What is a Bio Bay?
Bio bay refers to the Bioluminescence (bio = life, luminescence = light) single cell marine plankton known as dinoflagellates that literally glow when agitated. These tiny creatures emit a greenish blue sparkle in the water when agitated (or moved) by anything it comes into contact with.
Where are the Bioluminescence Bays?
There are five bioluminescent bays in the world: Halong Bay in Vietnam and Luminous Lagoon in Jamaica plus the remaining three Bahía Bioluminiscente are located in Puerto Rico. Mosquito Bay in Vieques (separate island to the East that is part of the territory of Puerto Rico), La Parguera in Lajas on the Southwest corner of the island, and finally the closest bio bay to San Juan (and easiest to get to) is Laguna Grande located in Fajardo on the Northeast corner of the island. Continue reading “Kayaking Laguna Grande Bio Bay in Fajardo, Puerto Rico”
Until quite recently, my Stand Up Paddleboard (SUP) experience was limited to the tame gym pool. Now that I live on a tropical island, I am hooked on SUP! During the Women Who Live on Rocks writer’s retreat, we were invited to a fabulous morning adventure of SUP and kayaking on Condado Lagoon in San Juan, Puerto Rico.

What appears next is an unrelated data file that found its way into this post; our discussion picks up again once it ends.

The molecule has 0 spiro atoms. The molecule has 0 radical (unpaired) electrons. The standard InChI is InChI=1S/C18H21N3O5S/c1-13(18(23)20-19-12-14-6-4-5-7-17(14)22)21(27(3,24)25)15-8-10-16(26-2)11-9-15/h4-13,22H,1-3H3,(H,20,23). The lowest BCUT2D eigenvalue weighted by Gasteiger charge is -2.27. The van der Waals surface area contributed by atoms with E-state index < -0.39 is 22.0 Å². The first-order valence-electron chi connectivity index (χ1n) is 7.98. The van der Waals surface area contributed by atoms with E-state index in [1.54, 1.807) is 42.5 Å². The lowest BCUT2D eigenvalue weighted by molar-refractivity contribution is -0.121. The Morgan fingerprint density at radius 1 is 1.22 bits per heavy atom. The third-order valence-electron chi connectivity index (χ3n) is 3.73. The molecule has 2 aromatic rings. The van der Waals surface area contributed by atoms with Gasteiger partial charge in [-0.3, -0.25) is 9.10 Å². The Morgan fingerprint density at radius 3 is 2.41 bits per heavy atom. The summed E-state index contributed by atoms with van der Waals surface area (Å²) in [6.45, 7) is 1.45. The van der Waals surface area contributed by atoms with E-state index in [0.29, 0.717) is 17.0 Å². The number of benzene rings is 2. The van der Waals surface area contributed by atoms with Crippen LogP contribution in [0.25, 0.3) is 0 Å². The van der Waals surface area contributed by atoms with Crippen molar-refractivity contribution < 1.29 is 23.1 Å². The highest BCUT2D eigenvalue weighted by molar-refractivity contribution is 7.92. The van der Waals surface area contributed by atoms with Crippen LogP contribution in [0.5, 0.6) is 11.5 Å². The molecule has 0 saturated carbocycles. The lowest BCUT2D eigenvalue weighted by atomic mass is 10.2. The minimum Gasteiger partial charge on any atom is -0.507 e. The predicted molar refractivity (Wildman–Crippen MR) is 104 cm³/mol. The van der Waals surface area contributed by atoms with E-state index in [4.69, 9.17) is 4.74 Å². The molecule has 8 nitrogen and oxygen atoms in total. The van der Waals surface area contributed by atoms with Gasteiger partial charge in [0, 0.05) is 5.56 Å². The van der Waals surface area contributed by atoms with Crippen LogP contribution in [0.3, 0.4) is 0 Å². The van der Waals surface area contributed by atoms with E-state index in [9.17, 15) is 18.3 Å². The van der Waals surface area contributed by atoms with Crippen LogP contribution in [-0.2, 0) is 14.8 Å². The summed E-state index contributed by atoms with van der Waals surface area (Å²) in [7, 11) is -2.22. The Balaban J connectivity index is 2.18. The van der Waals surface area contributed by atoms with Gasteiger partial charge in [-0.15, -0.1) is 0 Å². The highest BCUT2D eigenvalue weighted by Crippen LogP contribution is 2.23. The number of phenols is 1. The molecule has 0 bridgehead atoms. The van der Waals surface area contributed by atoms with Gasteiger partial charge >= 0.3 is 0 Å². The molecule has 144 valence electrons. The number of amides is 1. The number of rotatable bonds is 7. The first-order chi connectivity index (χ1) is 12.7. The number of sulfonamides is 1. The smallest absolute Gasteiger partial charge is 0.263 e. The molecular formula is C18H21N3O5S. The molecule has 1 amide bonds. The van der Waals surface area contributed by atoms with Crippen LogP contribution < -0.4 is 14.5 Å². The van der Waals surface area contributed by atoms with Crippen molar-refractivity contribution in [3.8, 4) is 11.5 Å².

Continue reading “Stand Up Paddleboard on Condado Lagoon”
The Humacao Natural Reserve is located on the East Coast of Puerto Rico near the community of Palmas del Mar. Behind the small unassuming entrance awaits big adventure exploring the lagoons, swamps, and wetlands. The walking and bike trails are well maintained throughout the reserve. Kayakers can enjoy the calm lagoon waters in a secluded section of the reserve. Fishing is a common sight from the bridges and docks. There are multiple floating docks along the lagoons for fishing and unobstructed views over the lagoon water. The majority of the natural reserve is shaded by the lush foliage making it a pleasant destination year round. Continue reading “Humacao Natural Reserve”
On the East Coast of Puerto Rico, close to our home in Palmas del Mar, Puerto Rico is an adorably named place of Monkey Island. The island is easily visible from the shore, and looks nothing like a monkey, perhaps from overhead. Nope. Cayo Santiago, also known as Monkey Island, is shaped like a lower case r, and is a research colony/habitat to a bunch of Rhesus Monkeys. And you can kayak out to the island for up close viewing of the Monkeys!
Continue reading “Kayaking Around Monkey Island, Puerto Rico”